Final Settlements Reached In 1996 Palwaukee Accident | Aero-News Network
Aero-News Network
RSS icon RSS feed
podcast icon MP3 podcast
Subscribe Aero-News e-mail Newsletter Subscribe

** Airborne 04.14.14--CLICK HERE! ** HD iPad-Friendly Version--Airborne 04.14.14 **
** Airborne 04.11.14--CLICK HERE! ** HD iPad-Friendly Version--Airborne 04.11.14 **
** Airborne 04.09.14--CLICK HERE! ** HD iPad-Friendly Version--Airborne 04.09.14 **

Fri, Sep 05, 2008

Final Settlements Reached In 1996 Palwaukee Accident

No Further Suits May Be Filed

The participants have finally tired of a marathon lawsuit in Chicago which started more than a decade ago.

The Chicago Tribune reports it all started October 30, 1996, when four people died in the fiery crash of a twin-engine Gulfstream IV jet, following a botched takeoff from what is now known as Chicago Executive Airport (PWK).

The pilot, 53-year-old Martin Koppie, 54-year-old Aon Risk Services CEO Arthur Quern, 33-year-old flight attendant Christine Mio Anderson, and 50-year-old co-pilot Robert Hampton Whitener were leaving on a two-day round trip to Burbank, CA.

The NTSB ruled that Koppie failed to maintain control in gusty crosswinds, and didn't abort the takeoff in time, and that Whitener failed to "adequately monitor and/or take sufficient remedial action." According to cockpit tapes recovered at the accident site, one of the pilots called for "reverse," but the other urgently said, "No, no, no, go, go, go, go, go."

The jet's landing gear hit a ditch, the plane began shedding parts, and slid and burned just beyond the airport's north fence.

The plane was owned by cosmetics giant Alberto-Culver, which had a cooperative arrangement with Aon Risk Services to share each others' aircraft when needed. The NTSB said the two companies did a poor job of address takeoff procedural differences between their aircraft. The airport got some blame for the ditch, which is no longer there.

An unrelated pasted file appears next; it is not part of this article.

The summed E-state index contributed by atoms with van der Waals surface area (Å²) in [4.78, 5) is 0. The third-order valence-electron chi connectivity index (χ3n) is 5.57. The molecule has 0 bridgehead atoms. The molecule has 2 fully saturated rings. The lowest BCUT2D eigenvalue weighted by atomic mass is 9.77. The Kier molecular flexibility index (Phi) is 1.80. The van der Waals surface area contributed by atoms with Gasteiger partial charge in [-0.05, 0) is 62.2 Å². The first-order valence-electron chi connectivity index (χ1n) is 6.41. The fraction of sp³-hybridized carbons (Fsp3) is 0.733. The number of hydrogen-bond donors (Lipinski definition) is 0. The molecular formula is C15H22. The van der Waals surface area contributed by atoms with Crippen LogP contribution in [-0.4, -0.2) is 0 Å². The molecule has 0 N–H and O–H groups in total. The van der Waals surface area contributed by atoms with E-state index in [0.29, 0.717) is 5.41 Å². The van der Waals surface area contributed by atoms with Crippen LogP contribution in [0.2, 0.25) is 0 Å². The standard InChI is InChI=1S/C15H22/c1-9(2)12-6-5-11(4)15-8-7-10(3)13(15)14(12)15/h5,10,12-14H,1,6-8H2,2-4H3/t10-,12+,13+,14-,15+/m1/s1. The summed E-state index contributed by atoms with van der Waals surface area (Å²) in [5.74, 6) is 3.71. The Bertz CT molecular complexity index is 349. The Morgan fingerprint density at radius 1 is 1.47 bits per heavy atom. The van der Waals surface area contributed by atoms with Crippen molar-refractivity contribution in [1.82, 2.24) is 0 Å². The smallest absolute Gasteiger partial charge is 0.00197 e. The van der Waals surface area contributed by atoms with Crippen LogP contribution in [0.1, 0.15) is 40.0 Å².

The families of all four victims got lawyers, and reached settlements or won jury verdicts in lawsuits against the companies, and against the airport, which is co-owned by the communities of Wheeling and Prospect Heights. In order to end the legal battle royale, the airport's insurance company agreed to pay $6 million to cover a portion of the loss of the jet, which was valued at over $27 million.

Wednesday's settlement means the crash can spawn no more lawsuits. Chicago Executive Airport manager Dennis Rouleau said the settlement would have no financial impact on the airport.

"I feel badly for the loss of life," Rouleau said. "It was an unfortunate accident. I'm just glad finally it's over."

FMI: Read The NTSB Probable Cause Report

Advertisement

More News

Airborne 04.14.14: Google Buys Titan, Diesel Archer, C4 Avionics

Also: Scorpion's 1st 50 Hours,Pilatus Sales Record, Classic Aero-TV: Ballooning, XCOR Progress Update, Another TSA Screw-Up Just as we were tucking this episode of Airborne away, w>[...]

Airborne 04.11.14: Lear 85 Flies, FAA v UAVs-Again, CAMA Demands Med Oversight

Also: Mooney Rebirth, Barnstorming: Lessons From Lakeland, Another Airport Under Attack By NIMBY Politico, Solar Impulse2! The Learjet 85 aircraft has successfully completed its fi>[...]

Airborne 04.14.14: Google Buys Titan, Diesel Archer, C4 Avionics

Also: Scorpion's 1st 50 Hours,Pilatus Sales Record, Classic Aero-TV: Ballooning, XCOR Progress Update, Another TSA Screw-Up Just as we were tucking this episode of Airborne away, w>[...]

Aero-News: Quote Of The Day (04.15.14)

"I have to admit I had a few tears in my eyes. It was so close." Source: Red Bull Air Race Pilot Hannes Arch.>[...]

ANN's Daily Aero-Linx (04.15.14)

The National Warplane Museum Founded in 1994, the 1941 Historical Aircraft Group Museum, now known as the National Warplane Museum, is dedicated to the restoration, preservation, d>[...]

blog comments powered by Disqus



Advertisement

Advertisement

Podcasts

Advertisement

© 2007 - 2014 Web Development & Design by Pauli Systems, LC